Movies

The Year in Film

From a resurrected Orson Welles project to a Netflex masterpiece, the best of 2018
Though the film was released straight to Netflix (with select theaters screening it), Roma is a clear frontrunner in the Oscars race.

Snap your fingers, like Thanos, and half of all existing motion pictures turn into a shower of disintegrating pixels. Imposing scarcity is a tragic task, but it had to be done to make room for more tentpoles. Just ask the FilmStruck proprietors who made so much vanish, so that deserving stockholders might affix ermine mud flaps to their Porsche Cayennes.

The process needs no empurpled Josh Brolin, though. The decay-prone qualities of an all-digital media is bad enough—as opposed to 35mm, which can survive decades in a frozen dump. Preserving all this digital cinema is going to be a technical challenge for anyone watching 100 years from now. (Of course, you could be like that now-infamous professor from Lafayette College who, in the Washington Post opined that the loss of FilmStruck just cleared the deck of a lot of moldy old films enshrining racism and sexism. So why not dump it and make room for something new?)

Such academic nuance may be immaterial to our descendants, roasting radioactive rats on rusty rebar spits, as the Sayir of the Mov-ee pantomimes the plot of Avengers: Infinity Wars around the fire.

But the contradiction of supposedly having everything at hand—we certainly don't—and being able to figure out exactly what is available is aggravating. So much of the lineup on streaming services is for-us-to-know-and-for-you-to-find out, a self-fulfilling forecast of "content" unwatched.

Happily, Roma, did build in the good old way of word of mouth.

And all honor for exhibitors such as 3Below, taking a gamble that people would want to see a real movie in a real theater even while it played on Netflix.

Yet some of these names will be unfamiliar. The documentary Active Measures took the spot reserved for Won't You Be My Neighbor? Tender and moving as that profile of Mr Rogers was, you ought to give primacy to the kind of documentary filmmaking that could get a reporter killed. The analysis of Putin skullduggery was as menacing as supervillainy in any Marvel epic.

BlacKkKlansman and Black Panther are forever linked by titles. The first is a New York film school-style attack on a wild tale—based on a true story the way a cube of bouillon is based on an ox. It's a reminder of how much infuriating fun Spike Lee can be. There's still a point on that Spike, after all. And there isn't a white American alive who should miss Harry Belafonte's lecture on the weight of cinema.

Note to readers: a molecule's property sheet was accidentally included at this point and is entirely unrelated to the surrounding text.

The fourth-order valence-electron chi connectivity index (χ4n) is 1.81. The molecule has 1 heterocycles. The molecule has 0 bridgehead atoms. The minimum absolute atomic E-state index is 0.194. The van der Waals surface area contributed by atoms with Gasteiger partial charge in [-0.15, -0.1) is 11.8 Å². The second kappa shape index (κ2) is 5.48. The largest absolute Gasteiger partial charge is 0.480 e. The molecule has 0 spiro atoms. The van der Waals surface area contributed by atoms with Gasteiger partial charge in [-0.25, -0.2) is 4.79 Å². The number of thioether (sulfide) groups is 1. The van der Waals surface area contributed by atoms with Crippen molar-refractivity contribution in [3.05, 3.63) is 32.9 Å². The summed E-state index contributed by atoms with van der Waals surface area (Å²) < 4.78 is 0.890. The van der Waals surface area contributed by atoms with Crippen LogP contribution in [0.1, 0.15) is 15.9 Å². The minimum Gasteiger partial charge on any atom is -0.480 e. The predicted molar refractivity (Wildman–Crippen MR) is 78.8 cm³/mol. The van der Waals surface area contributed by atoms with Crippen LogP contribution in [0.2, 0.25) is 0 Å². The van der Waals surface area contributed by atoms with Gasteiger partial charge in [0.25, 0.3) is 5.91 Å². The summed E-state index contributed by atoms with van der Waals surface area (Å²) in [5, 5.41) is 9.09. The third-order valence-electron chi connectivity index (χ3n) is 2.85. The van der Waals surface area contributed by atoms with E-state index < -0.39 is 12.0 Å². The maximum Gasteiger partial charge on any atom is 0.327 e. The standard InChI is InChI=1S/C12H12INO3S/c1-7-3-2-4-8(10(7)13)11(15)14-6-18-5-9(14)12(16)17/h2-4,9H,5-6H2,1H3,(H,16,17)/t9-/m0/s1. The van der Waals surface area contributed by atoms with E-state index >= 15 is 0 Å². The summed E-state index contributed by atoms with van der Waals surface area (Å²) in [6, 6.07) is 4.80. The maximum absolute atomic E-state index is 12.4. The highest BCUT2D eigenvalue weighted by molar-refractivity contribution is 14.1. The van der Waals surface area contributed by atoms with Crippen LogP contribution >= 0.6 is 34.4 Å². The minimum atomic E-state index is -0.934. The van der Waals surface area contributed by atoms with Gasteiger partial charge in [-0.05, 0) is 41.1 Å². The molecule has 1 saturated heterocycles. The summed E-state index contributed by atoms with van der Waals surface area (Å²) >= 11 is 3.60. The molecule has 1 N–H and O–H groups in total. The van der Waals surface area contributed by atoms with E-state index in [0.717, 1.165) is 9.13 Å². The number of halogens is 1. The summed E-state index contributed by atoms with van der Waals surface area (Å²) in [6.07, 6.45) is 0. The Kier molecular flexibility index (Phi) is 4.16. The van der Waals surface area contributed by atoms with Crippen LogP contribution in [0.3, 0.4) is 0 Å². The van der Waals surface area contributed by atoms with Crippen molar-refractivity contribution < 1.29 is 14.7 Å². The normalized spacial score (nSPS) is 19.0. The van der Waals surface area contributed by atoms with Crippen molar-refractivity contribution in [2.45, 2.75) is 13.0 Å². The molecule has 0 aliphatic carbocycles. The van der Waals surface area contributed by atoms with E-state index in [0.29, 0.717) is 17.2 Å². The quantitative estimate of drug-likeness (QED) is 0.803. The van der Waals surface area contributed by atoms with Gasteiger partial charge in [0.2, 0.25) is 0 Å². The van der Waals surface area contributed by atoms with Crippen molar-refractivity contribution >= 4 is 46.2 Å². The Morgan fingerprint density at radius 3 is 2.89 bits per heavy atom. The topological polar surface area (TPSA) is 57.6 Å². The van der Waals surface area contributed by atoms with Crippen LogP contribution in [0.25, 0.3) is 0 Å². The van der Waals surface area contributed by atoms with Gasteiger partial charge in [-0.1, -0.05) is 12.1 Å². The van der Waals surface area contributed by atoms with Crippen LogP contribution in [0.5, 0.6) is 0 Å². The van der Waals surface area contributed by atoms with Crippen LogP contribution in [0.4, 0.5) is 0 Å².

Slurping megarhino aside—it's for the kids, be nice—Black Panther may be another Wizard of Oz someday.

Cold War, which opens in January, is an ironical black and white romance of missed connections amid the Soviet days. It has the lyricism of the best of Nabokov.

First Reformed's somberness—and its mussy ending—make it a challenge, but Paul Schrader's mystical cinephilia deserves all the honors its getting.

Speaking of cinephilia, the finished The Other Side of the Wind shows the limberness of late period Orson Welles. What else might be resurrected?

In Sorry to Bother You Boots Riley uses comedy to cut up racism, matching the vigor, ferment and outlandishness seen in last-century counter-culture satire, from the Firesign Theater to Lindsay Anderson's Candide story O Lucky Man! (1973).

Viva Support the Girls, one of the best, yet least-known on this list. Andrew Bujalski's study of a titties-and-beer bar in suburban Texas honors the ingenuity of a sharp middle manager (an endearing Regina King) intervening between the friendly young imbeciles she employs and her swine of a boss.

Luca Guadagnino's deeply frightening 1970s-set Suspiria remake is my idea of a solstice movie, since a season of darkness is perfect for tales of death and night and blood. More on its satanic powers later when Amazon decides to "drop" it for streaming (the word is significant, somehow—it can mean either 'bestow' or 'get rid of").

As for the worst movie of 2018? Pass. I barely had time to see all the good ones.

Making a top-ten list is always a hassle.

Best Films of 2018

Ranking great art is something of a fool's errand. But, hey! People love the lists, so we'll give you an alphabetical one. That said, even if it is impossible to give a definitive order to this list based on meric, there is one film from this year that stands out above all the rest—Roma. After that, we have:

Active Measures
BlacKkKlansman
Black Panther
Cold War
First Reformed
The Other Side of the Wind
Sorry to Bother You
Support the Girls
Suspiria

Runners Up

Active Measures
Blindspotting
Can You Ever Forgive Me
First Man
Leave No Trace
Shirkers
Won't You Be My Neighbor?


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